In view of Member States’ obligations under EU law with regard to the eradication of discrimination on grounds of age when taking account of previous periods of activity and of the freedom enjoyed by the national legislature to restructure the salary scheme for ÖBB employees, the CJEU concludes that the change that had to be made to the law in force does not cease to be non-discriminatory by virtue of the fact that it does not have the effect of conferring a benefit on all workers. It is therefore clear, in that context, that the Austrian legislature did not exceed the limits of its powers in this field.

The CJEU held that:

Article 45 TFEU and Articles 2, 6 and 16 of Council Directive 2000/78/EC are to be interpreted as not precluding national legislation which, in order to end discrimination on grounds of age arising as a result of the application of national law that took into account, for the purpose of the categorisation of the employees of an undertaking within pay scales, only periods of activity completed after the age of 18, retroactively abolishes that age limit in respect of all such workers and allows only experience acquired with other undertakings operating in the same economic sector to be taken into account.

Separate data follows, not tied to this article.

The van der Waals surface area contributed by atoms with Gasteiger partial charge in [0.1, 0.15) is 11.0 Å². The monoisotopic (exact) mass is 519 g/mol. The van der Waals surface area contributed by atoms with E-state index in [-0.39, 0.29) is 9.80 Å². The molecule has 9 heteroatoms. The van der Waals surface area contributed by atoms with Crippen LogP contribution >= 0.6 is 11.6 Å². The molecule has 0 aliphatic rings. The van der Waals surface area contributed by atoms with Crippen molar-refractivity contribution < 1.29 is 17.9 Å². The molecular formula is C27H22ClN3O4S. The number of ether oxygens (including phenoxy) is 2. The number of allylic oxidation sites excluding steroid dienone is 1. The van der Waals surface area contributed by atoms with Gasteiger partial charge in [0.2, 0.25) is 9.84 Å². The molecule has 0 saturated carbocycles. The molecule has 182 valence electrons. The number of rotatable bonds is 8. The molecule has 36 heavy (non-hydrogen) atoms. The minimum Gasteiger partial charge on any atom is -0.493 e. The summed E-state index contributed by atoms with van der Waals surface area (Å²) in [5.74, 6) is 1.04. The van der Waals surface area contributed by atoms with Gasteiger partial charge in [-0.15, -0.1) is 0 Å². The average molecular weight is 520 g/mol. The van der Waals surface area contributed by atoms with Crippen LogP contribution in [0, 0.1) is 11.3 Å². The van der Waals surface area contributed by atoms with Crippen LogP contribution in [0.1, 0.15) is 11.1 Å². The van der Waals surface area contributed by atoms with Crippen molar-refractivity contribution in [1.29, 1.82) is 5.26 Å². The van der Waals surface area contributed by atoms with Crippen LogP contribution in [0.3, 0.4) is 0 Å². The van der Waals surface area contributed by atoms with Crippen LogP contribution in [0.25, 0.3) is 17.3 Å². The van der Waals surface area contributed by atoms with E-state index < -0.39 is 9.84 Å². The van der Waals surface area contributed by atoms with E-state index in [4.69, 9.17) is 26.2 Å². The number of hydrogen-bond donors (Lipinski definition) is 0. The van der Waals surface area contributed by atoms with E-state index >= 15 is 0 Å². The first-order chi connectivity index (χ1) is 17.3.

Why is this decision important?

Age discrimination is a growing area of employment law and one in which employers can easily experience a claim as a result of decisions which were intended to benefit the workforce. This decision upholds the right of members states to introduce laws which seek to eliminate age discrimination even if this results inadvertently in a disadvantage to certain workers.

Click here to read the full judgement: https://eur-lex.europa.eu/legal-content/EN/TXT/PDF/?uri=CELEX:62016CJ0482&from=EN   


Vera Egenberger v Evangelisches Werk für Diakonie und Entwicklung eV Case C-414/16

Key Issues: Social Policy – equal treatment - religion

Case: Vera Egenberger v Evangelisches Werk für Diakonie und Entwicklung eV

Reference: Case C-414/16, CJEU (Grand Chamber), 17 April 2018

Legislation: Directive 2000/78/EC